Starr: I raise this question because I've noticed that photographers are selling licenses for photographs they've taken of public domain artworks -- and sometimes even for works that are still in copyright.
Sprigman: Some of these photographers might claim that their photos of public domain paintings go beyond slavish reproductions but that could be difficult to sustain. Or these photographers may not know the law. Others may just be plain brash. In my discussions with photographers I have found that they don't know about Bridgeman vs. Corel and they believe, " Well, I have taken a photograph and I'm going to claim copyright of it and demand that people license it." They just don't know
Starr: Since the Bridgeman decision the art industry has apparently avoided mounting lawsuits against those who use photos of public domain paintings without paying fees for them or obtaining a license based on someone's claim or implication of copyright ownership. Commentators have said that the Bridgeman decision was so decisive that the art industry doesn't want to risk further attention to the issue or the possibility of broader sanctions and restrictions.
Sprigman: Not surprising, since the Bridgeman decision is correct. The U.S. copyright law says that to be copyrighted a work must be original. If you just take a photo of a public domain painting that has no additional element to it, it's not original; it's just a reproduction and you don't get a copyright in a public domain work simply by reproducing it. In fact, if Congress tried to grant copyright to a flat "slavish" reproduction it would be a violation of the Constitution. The Constitution says that copyright can only be given to authors not to people who merely make a reproduction.
Starr: Has Congress tried to pass legislation like that?
Sprigman: There have been discussions but nothing has come to a vote. But there was a Supreme Court decision a while back in a case, Feist, that involved the question of whether you could have copyright of the White Pages of the telephone directory. The court ruled that you can't because there is nothing original about the directory -- it's just an alphabetical list of names. It's not an original work of authorship. There have been attempts to get copyright protection for data bases of facts that are not original works of authorship, and those attempts have been defeated.
Starr: What does the public domain designation allow you to do with a photographic reproduction of a painting?
Sprigman: If you take a photo of a public domain painting then you own the photo and can do whatever you wish with it -- use it in an article, book, display it, etc.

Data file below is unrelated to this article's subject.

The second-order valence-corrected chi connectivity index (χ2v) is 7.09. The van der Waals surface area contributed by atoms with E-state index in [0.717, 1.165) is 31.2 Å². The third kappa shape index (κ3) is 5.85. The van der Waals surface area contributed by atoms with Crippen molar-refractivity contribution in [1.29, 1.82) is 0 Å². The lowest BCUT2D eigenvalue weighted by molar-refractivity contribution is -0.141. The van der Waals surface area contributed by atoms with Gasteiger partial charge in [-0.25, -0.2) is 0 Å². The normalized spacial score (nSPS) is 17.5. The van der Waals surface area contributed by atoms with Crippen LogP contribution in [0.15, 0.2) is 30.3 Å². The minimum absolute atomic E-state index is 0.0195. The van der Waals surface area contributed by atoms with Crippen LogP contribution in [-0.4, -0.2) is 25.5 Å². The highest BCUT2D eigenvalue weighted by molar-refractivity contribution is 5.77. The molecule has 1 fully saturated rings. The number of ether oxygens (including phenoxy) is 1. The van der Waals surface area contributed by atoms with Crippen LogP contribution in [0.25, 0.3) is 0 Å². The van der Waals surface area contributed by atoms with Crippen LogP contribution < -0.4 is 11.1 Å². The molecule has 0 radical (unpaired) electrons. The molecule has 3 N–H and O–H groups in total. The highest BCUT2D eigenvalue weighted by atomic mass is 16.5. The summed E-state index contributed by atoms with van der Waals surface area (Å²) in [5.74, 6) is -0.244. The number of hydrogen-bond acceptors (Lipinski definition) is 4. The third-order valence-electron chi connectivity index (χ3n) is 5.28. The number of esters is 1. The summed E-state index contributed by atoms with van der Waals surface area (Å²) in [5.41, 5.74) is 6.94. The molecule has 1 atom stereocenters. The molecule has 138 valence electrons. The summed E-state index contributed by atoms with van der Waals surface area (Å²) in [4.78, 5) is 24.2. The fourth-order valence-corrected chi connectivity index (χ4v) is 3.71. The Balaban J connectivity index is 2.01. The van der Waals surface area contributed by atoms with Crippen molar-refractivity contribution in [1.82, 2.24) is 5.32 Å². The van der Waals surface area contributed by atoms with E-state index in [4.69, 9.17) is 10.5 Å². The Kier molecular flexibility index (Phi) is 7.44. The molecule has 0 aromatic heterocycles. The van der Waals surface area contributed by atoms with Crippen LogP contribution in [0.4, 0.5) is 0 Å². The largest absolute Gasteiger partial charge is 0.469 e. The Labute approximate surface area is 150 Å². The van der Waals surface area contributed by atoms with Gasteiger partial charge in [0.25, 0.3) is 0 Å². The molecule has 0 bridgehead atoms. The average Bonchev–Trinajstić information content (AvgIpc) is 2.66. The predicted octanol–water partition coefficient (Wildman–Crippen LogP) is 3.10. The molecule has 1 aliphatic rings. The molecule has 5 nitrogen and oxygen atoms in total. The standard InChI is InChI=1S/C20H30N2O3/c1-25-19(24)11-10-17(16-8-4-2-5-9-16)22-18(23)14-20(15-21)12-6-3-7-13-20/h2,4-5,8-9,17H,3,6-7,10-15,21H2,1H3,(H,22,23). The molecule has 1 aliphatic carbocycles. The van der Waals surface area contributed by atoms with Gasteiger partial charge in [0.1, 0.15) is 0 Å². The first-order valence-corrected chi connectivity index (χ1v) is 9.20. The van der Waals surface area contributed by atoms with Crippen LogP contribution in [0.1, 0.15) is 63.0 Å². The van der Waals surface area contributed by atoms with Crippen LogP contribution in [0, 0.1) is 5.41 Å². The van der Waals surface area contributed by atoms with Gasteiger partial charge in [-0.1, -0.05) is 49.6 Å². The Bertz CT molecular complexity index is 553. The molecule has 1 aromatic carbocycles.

Starr: Museums and other institutions that offer licenses for photos of public domain artworks sometimes provide higher resolution images than what is available in their catalogues or online.
Sprigman: Still, if it's a slavish or just a sharper reproduction of the image it would not qualify as original and would be in the public domain. But if someone is willing to pay for that it's their choice, or they just don't know the law pertaining to slavish reproductions.
Starr: It's not only museums that are selling licenses for images of public domain artworks. If you Google almost any public domain painting you will find many sites and individuals implying or claiming a copyright on their reproduction photos and asking for licensing fees, or saying that you can't use the photos without their permission. That would seem analogous to people claiming they have the deed to the Brooklyn Bridge and then setting up toll booths -- with the public willingly paying the tolls, or choosing the booth with the lowest toll. At best this is an extremely confusing situation for authors and publishers.
Sprigman: This is a great example of something that
I've often noticed. Congress makes a copyright law, but the law on the
street is often quite different from the law on the books. People make
claims that they own things that they don't own because in some
instances copyright doesn't have completely clear rules about who owns
what. In an environment where there is not a lot of clarity there are a
lot of weird claims. You should read Jason Mazzone's book, Copy Fraud and Other Abuses of Intellectual Property Law.
He gives examples like people claiming copyright in the U.S.
Constitution. The Constitution is in the public domain. People claim
copyright ownership of Shakespeare's sonnets. It's just insane. The
lack of explicit clarity encourages this kind of behavior -- it makes
this kind of behavior profitable and to some extent that's what some
institutions are doing with public domain images
Starr: When I've asked permissions people and editors if it's necessary to get a license for a photo of a public domain artwork they say it's a gray area and if you don't want to get sued you'd better pay for a license.
Sprigman: It's not a gray area. If they make an unadorned photo of the public domain image, that photo can't be copyrighted -- period! What I understand is that institutions want to preserve every possible source of revenue. Government funding is going down -- they're under pressure.
Starr: What about the use of hyperlinks to a photo or image of public domain works, and for images that are still under copyright.
Sprigman: That's less and less of a gray area. Recently, courts in the U.S. have said that you can't be held liable for copyright infringement just by providing hyperlinks to public domain or other material. But it may be different in other countries.
Starr: Can museums or other institutions and photographers sue if you use their "slavish" images of public domain artwork?